The title of this page arises out of my experiences in life, and not necessarily from anything I’ve read. My experience was gained in the U.S. Army, where I served from 1970-1973. In 1972 I was in Germany in support of a military headquarters at that time in Munich. I was off duty and decided to go to a nearby German pub. While there I was enjoying a beer with a military policeman. After one beer at least, he felt open enough to share a disturbing story.
He had served recently in Vietnam, a war which did not end until 1975. He may have only been in Germany for several months. It was that recent. Anyway, he was serving on an infantry base, and after a period, wanted to leave. He received permission and left for a week. When he returned, he discovered to his shock, that everyone on the base was dead. In his absence, the base was overrun by a North Vietnamese military unit. While telling me this story, I could not help but notice the sorrow in his face. Perhaps it was more than sorrow. I feel now that the emotions he felt could be characterized as nothing short of complex. What else can one feel in going though such an experience? Anger? Sure. Guilt? Perhaps.
The next series of questions would have to deal with my response? How should I respond to this story? I was only 19 or 20 years old. I wasn’t a priest yet. I had zero training in any sort of counseling. I would not even take my first University course in counseling until at least three years later. I suppose I could just drink my beer and listen. I did learn from various sources years later that sometimes people just need to talk. One doesn’t always have to “do” anything with people and their stories in life. Nothing concrete anyway, outside of simple listening. However, I found myself rejecting such a decision on behalf of something more active. It was intuitive. At least I think so now. I brought him to church. I would pray with him. He was open to the idea, so I acted on it. He didn’t even know where the base chapel was. That’s ok. He didn’t have to know. I knew, and I brought him there. While inside, I showed him around and explained the symbolism as best I could. And we prayed. Well, without any exaggeration, I would have to say that his mood completely changed. He smiled. He exclaimed, according to my interpretation now, that he found what he needed. He would rely on the strength that he now found, in prayer and on what Christ could give him.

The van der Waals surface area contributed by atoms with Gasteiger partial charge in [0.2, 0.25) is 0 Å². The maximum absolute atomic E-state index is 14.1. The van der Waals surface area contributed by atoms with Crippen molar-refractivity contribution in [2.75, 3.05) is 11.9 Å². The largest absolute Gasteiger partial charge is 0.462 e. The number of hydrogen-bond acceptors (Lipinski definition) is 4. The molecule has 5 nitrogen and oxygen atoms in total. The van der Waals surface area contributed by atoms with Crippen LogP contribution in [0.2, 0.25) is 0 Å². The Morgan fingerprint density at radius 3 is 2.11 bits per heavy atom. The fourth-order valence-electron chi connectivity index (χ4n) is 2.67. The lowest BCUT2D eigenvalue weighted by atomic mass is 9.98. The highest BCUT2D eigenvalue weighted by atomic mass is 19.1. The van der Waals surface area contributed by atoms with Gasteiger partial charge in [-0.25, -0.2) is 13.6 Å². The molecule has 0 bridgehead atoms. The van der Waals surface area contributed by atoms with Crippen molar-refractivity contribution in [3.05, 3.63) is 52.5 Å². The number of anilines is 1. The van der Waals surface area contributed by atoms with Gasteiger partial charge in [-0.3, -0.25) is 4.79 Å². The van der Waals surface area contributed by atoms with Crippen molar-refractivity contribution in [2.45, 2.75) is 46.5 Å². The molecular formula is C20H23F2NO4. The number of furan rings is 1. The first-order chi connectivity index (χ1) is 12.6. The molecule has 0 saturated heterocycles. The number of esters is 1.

So, my impromptu decision worked. Without any formal training I could create an experience that brought peace to another human being. And as the title to this pastor page indicates, I believe that there was nothing special in my story that needed me to do- that only I could do. Anyone could do this. Anyone can listen to someone’s tough story of sorrow, of horror even, and pray with them. And the reason why I say this is because anyone can pray with another human being and or, as some people state these days, communicate God to him or her. We, all of us, already have the background. We are all baptized and then some, more than likely. If you are reading this, you are somewhat faithful to Mass attendance, and by simple doing, have an experience with prayer. That’s it! See! You have all you need. It was all I needed, after all. Yes, we are all ministers!
Peace, Fr. Walter